How Greg Salvesen Won The 200-Mile Peak Ultra Race

Ten hearty runners started the 200-mile race, but only five finished. (This photo includes race directors Andy Weinberg and Joe De Sena. Greg Salvesen is in the back row wearing green. One 200-mile runner missed the photo.)

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The motivated 27-year-old has only been running ultra marathon distances for two years. 

Despite only running long distances for a few years, Greg Salvesen has developed a knack running 100-mile races. But this past weekend, he won his first 200-miler. Yes, 200 freakin’ miles! Inspired in part by the memory of a close friend and running partner Marcy Servita, who died of pancreatic cancer this spring, the 27-year-old astronomy graduate student from Boulder, Colo., won the 200-mile Peak Ultra Endurance Run trail race on Saturday near Pittsfield, Vt., in 61 hours, 46 minutes.

The 200-mile race started at 6 a.m. on Thursday, May 29 and continued until 4 p.m. on Sunday, giving runners a time limit of 82 hours. The race was run on a 10-mile loop that had between 1,700-2,000 feet of elevation gain per lap. Ten people started the 200 but only five finished. While the 100-mile race distance is typically thought of as the ultimate ultra-distance race in the U.S., longer races such as the Peak Ultra events, the 135-mile Badwater Ultra, legendary Sri Chinmoy races and new new Tahoe 200 are among the races pushing runners even farther. [There was an even more unfathomable 500-mile distance at the Peak Ultra event that began on May 22. Noted ultra-endurance athlete Kale Poland, 31, of Laconia, N.H., won the 500-miler in about nine days and 1 hour, while Nick Bautista, 33, of Manasquan, N.J., wasn’t far behind in second. Another runner, Michelle Roy, 44, Natick, Mass., completed 400 miles of the 500-mile event. Other concurrent race distances were held at 15, 30, 50 and 100 miles.]

Salvesen ran his first marathon in 2010 and then caught the ultrarunning bug a little more than two years ago at the 2012 Rocky Raccoon 100 in Texas. In all, he’s run a dozen 100-milers, including the H.U.R.T. 100, Buffalo 100 and Zion 100 in the past five months. He’s planning to average one a month for most of this year in honor of Servita, and next up is the Bighorn Mountain Wild and Scenic Trail Run on June 20 in Dayton, Wyo. He says he’s fairly low key about his training, averaging about 50 miles per week running in the mountain trails in Colorado. We caught up with Salvesen on Sunday, about 26 hours after he finished running.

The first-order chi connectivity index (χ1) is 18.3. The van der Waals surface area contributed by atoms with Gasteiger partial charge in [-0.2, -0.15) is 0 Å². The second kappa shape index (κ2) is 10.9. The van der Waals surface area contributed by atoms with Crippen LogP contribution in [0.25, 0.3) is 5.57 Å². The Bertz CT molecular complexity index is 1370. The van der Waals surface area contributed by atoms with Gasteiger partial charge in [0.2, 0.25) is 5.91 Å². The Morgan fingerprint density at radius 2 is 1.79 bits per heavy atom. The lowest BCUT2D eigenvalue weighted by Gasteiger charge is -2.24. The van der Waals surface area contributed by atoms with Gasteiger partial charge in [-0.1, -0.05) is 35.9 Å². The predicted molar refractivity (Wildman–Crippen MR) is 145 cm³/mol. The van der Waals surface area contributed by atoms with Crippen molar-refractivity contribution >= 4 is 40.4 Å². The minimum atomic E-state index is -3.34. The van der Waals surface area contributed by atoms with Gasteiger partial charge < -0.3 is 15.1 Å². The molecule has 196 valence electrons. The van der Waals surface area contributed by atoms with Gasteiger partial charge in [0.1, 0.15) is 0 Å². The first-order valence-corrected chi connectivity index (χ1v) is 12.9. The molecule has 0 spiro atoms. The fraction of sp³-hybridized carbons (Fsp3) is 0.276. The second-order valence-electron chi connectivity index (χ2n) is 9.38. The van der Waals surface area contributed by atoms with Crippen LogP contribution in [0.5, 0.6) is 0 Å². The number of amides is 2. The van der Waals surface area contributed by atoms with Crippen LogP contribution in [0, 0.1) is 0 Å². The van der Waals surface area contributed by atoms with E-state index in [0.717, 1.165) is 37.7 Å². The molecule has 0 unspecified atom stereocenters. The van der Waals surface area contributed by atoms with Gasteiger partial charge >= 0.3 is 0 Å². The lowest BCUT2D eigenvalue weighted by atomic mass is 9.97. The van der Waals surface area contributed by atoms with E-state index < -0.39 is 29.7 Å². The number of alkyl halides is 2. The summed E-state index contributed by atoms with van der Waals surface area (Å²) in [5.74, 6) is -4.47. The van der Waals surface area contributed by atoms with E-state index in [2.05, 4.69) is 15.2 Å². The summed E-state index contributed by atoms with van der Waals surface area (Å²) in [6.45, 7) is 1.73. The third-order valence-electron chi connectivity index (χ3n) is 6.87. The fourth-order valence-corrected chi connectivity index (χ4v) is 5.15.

How are you feeling after running 200 miles?

I feel really good. It’s pretty surprising, actually. I feel better than I usually feel after running a 100-miler by a good amount. I slept about 10 hours (Saturday night) after I finished and woke up feeling pretty good. During the race, I felt great the whole time. I signed up partly thinking that maybe I’ll really have to see what I’m made of and see if I’ll hit a point of wanting to throw in the towel, but it just didn’t happen. Just like a 100 or any ultra really, everyone out there is rooting for each other. You’re all in this thing together and you make new friends along the way. I think really the only big difference in a 200-mile race is the sleeping aspect.

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How did the race play out?